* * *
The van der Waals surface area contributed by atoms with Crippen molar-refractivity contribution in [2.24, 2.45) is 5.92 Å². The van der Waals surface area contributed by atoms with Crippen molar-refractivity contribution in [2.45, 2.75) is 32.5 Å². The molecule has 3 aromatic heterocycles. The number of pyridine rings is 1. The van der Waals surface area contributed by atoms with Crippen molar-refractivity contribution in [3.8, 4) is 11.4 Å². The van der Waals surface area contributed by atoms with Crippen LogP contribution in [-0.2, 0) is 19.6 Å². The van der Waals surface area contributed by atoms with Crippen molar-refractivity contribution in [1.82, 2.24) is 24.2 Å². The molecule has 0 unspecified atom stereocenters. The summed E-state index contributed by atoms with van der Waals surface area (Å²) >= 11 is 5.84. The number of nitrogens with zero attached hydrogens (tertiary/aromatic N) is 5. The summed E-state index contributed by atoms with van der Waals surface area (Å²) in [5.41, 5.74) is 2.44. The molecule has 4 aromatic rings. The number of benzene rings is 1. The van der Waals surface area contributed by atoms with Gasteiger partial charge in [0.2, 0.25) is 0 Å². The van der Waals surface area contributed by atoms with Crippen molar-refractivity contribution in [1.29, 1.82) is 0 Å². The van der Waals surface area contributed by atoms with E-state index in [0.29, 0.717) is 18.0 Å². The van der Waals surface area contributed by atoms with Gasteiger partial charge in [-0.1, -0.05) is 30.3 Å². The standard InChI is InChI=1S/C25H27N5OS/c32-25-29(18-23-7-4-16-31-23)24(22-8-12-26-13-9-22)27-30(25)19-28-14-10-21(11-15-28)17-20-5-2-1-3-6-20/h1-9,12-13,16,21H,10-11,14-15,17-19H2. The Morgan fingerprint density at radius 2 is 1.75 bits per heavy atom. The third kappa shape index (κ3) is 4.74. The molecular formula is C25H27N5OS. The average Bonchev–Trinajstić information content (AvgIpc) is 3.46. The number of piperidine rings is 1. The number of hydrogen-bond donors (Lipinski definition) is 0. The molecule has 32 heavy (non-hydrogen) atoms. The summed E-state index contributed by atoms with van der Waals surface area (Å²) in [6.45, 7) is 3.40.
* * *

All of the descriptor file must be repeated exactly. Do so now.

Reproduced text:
The van der Waals surface area contributed by atoms with Crippen molar-refractivity contribution in [2.24, 2.45) is 5.92 Å². The van der Waals surface area contributed by atoms with Crippen molar-refractivity contribution in [2.45, 2.75) is 32.5 Å². The molecule has 3 aromatic heterocycles. The number of pyridine rings is 1. The van der Waals surface area contributed by atoms with Crippen molar-refractivity contribution in [3.8, 4) is 11.4 Å². The van der Waals surface area contributed by atoms with Crippen LogP contribution in [-0.2, 0) is 19.6 Å². The van der Waals surface area contributed by atoms with Crippen molar-refractivity contribution in [1.82, 2.24) is 24.2 Å². The molecule has 0 unspecified atom stereocenters. The summed E-state index contributed by atoms with van der Waals surface area (Å²) >= 11 is 5.84. The number of nitrogens with zero attached hydrogens (tertiary/aromatic N) is 5. The summed E-state index contributed by atoms with van der Waals surface area (Å²) in [5.41, 5.74) is 2.44. The molecule has 4 aromatic rings. The number of benzene rings is 1. The van der Waals surface area contributed by atoms with Gasteiger partial charge in [0.2, 0.25) is 0 Å². The van der Waals surface area contributed by atoms with Crippen molar-refractivity contribution in [1.29, 1.82) is 0 Å². The van der Waals surface area contributed by atoms with E-state index in [0.29, 0.717) is 18.0 Å². The van der Waals surface area contributed by atoms with Gasteiger partial charge in [-0.1, -0.05) is 30.3 Å². The standard InChI is InChI=1S/C25H27N5OS/c32-25-29(18-23-7-4-16-31-23)24(22-8-12-26-13-9-22)27-30(25)19-28-14-10-21(11-15-28)17-20-5-2-1-3-6-20/h1-9,12-13,16,21H,10-11,14-15,17-19H2. The Morgan fingerprint density at radius 2 is 1.75 bits per heavy atom. The third kappa shape index (κ3) is 4.74. The molecular formula is C25H27N5OS. The average Bonchev–Trinajstić information content (AvgIpc) is 3.46. The number of piperidine rings is 1. The number of hydrogen-bond donors (Lipinski definition) is 0. The molecule has 32 heavy (non-hydrogen) atoms. The summed E-state index contributed by atoms with van der Waals surface area (Å²) in [6.45, 7) is 3.40.